Another Sketch-Barbed Wire


So apparently the iPad and Autodesk’s SketchBookX application brings out my creative side.

I’ve never been one much for drawing, but the iPad makes it very fun.


On Groucho

Roger Ebert looks back on Marx Brothers movies and his time spent with Groucho.

Ebert on his interviews with Groucho:

In two sessions separated by a couple of weeks, I heard him talk for hours at a time, always in the same way, circling his material looking for loopholes. I began to think of him as a soloist, and speech as his instrument. Like a good musician, he no longer had to think of the notes; he worked in terms of timing and the through-line, and questions did not inspire answers but improvisations.

To watch Groucho deliver lines and play with language is to truly watch a virtuoso at work. Do me a favor and watch any or all of the Marx Brothers movies.

On Coaching

I plan on using the following when coaching myself and others from here on out:

  1. Experts tend to operate outside their comfort zone and study themselves failing.
  2. Experts will try to walk in the shoes of someone who’s more competent than them.
  3. Experts crave and thrive on immediate and constant feedback.
  4. Experts treat what they do like a science. They collect data, they analyze data, they create theories, and they test them.

Via The Dilemma of Coaching Yourself

On Creativity, Curiosity and Rigor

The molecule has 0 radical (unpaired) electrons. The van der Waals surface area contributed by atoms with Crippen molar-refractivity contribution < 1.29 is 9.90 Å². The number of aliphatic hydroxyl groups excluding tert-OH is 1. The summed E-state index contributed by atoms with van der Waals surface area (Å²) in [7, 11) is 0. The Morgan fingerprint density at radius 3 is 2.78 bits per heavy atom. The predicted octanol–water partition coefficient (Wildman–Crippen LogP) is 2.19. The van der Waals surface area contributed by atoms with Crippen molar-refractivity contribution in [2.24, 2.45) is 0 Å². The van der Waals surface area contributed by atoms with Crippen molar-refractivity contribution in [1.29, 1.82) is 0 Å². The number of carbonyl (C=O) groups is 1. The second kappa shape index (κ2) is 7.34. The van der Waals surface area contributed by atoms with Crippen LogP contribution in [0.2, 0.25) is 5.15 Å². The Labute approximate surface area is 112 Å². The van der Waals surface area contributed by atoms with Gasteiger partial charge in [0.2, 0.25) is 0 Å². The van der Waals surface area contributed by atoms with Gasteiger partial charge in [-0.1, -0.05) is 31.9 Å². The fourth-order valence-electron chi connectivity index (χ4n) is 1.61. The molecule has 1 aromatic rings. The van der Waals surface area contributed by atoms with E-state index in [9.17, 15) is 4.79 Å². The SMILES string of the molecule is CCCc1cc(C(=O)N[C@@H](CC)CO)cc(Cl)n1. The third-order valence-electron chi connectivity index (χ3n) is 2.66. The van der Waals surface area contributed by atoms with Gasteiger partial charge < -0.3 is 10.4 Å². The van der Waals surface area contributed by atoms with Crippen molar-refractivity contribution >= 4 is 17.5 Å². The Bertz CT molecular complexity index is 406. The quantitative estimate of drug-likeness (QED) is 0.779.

Via Brain Pickings, Andrew Zuckerman presents the following concept.

“What gets projects done for me is not inspiration. I have no idea what inspiration really is. I know that I get really curious about things, and when that gets mixed with rigor, a project gets completed. And that’s basically it, it’s that simple. When curiosity and rigor get together, something happens. And when one of these things [isn’t] there, nothing happens, or the project doesn’t really reach people.”

~ Andrew Zuckerman

The equation of curiosity+rigor=creativity stuck a sympathetic chord and got me thinking. I’ve always had the curiosity, my entire life has been spent being curious about everything. What I didn’t have was the rigor to turn this curiosity into anything. My early education was so consumed by research, 5-paragraph essays, and format defining function while college was filled with hard science, laboratories and pleasing tenured professors that I consciously shied away from rigor in nearly all forms. For over 15 years now I’ve let my mind wander, essentially, going over what I’ve read, heard, seen, learned but ultimately producing nothing but half baked thoughts and ramblings taken verbatim.

So, the curiosity has always been there … I’m a voracious (if somewhat slow) reader. What was lacking was the rigor in thinking, the conscious effort to apply what I’ve read to learning, turning a passive exercise into an active pursuit. So the rigor is the workflow to publish what I’ve read and my thoughts about it here. The process of forcing myself to pick certain items from what I’ve read and think it through will hopefully enable more creative and critical thinking on my part in the future.